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A combined geomorphological and geophysical approach to characterising relict landslide hazard on the Jurassic Escarpments of Great Britain

Boon, David P.; Chambers, Jonathan E.; Hobbs, Peter R.N.; Kirkham, Matthew; Merritt, Andrew J.; Dashwood, Claire; Pennington, Catherine; Wilby, Philip R.. 2015 A combined geomorphological and geophysical approach to characterising relict landslide hazard on the Jurassic Escarpments of Great Britain. Geomorphology, 248. 296-310. 10.1016/j.geomorph.2015.07.005

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Abstract/Summary

The Jurassic Escarpment in the North York Moors in Northern Britain has a high density of deep-seated relict landslides but their regional hazard is poorly understood due to a lack of detailed case studies. Investigation of a typical relict landslide at Great Fryup Dale suggests that the crop of the Whitby Mudstone Formation is highly susceptible to landslide hazards. The mudstone lithologies along the Escarpment form large multiple rotational failures which break down at an accelerated rate during wetter climates and degrade into extensive frontal mudflows. Geomorphological mapping, high resolution LiDAR imagery, boreholes, and geophysical ERT surveys are deployed in a combined approach to delimit internal architecture of the landslide. Cross-sections developed from these data indicate that the main movement displaced a bedrock volume of c. 1 × 107 m3 with a maximum depth of rupture of c. 50 m. The mode of failure is strongly controlled by lithology, bedding, joint pattern, and rate of lateral unloading. Dating of buried peats using the AMS method suggests that the 10 m thick frontal mudflow complex was last active in the Late Holocene, after c. 2270 ± 30 calendar years BP. Geomorphic mapping and dating work indicates that the landslide is dormant, but slope stability modelling suggests that the slope is less stable than previously assumed; implying that this and other similar landslides in Britain may become more susceptible to reactivation or extension during future wetter climatic phases. This study shows the value of a multi-technique approach for landslide hazard assessment and to enhance national landslide inventories.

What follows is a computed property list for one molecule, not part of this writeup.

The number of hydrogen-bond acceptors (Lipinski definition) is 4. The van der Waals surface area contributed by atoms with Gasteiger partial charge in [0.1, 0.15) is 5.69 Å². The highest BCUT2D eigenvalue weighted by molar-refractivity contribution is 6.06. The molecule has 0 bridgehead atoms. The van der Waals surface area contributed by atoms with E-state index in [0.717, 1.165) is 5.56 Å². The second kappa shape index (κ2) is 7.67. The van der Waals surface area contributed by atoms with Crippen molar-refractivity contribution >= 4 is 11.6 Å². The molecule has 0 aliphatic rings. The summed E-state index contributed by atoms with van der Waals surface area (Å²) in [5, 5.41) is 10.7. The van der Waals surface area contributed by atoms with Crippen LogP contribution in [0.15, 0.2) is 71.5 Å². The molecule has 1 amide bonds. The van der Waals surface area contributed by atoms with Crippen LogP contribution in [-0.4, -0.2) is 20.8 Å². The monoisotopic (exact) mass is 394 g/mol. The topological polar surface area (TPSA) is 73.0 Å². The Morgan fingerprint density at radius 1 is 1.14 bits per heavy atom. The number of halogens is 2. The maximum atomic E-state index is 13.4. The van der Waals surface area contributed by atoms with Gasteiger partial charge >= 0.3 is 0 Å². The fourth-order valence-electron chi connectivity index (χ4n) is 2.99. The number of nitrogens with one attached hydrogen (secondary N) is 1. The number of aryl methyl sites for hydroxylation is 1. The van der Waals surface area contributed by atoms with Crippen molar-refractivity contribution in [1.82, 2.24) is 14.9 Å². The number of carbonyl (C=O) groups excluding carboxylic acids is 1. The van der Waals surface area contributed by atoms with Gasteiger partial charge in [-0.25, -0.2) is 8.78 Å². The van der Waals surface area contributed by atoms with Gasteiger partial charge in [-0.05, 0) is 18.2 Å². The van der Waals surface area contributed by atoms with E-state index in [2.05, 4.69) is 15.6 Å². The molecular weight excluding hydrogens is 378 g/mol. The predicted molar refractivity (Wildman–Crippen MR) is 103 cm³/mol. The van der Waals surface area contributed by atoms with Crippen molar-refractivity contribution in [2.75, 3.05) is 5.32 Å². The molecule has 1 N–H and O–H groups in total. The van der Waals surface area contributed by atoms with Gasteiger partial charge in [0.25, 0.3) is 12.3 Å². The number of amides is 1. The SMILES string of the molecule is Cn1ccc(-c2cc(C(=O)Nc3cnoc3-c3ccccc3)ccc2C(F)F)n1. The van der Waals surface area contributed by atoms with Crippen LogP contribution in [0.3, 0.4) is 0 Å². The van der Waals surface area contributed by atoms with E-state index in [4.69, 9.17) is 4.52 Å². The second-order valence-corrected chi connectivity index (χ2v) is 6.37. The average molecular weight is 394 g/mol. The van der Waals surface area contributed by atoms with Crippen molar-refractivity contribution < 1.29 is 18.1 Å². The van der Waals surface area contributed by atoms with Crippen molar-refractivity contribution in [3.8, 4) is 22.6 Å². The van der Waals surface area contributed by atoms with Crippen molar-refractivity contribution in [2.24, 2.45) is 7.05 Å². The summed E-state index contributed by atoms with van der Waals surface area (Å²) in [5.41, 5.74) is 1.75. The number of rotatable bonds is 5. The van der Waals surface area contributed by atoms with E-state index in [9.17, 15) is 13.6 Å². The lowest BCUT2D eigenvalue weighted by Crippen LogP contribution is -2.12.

Item Type: Publication - Article
Digital Object Identifier (DOI): 10.1016/j.geomorph.2015.07.005
ISSN: 0169555X
Date made live: 17 Sep 2015 13:58 +0 (UTC)
URI: http://nora.nerc.ac.uk/id/eprint/511796

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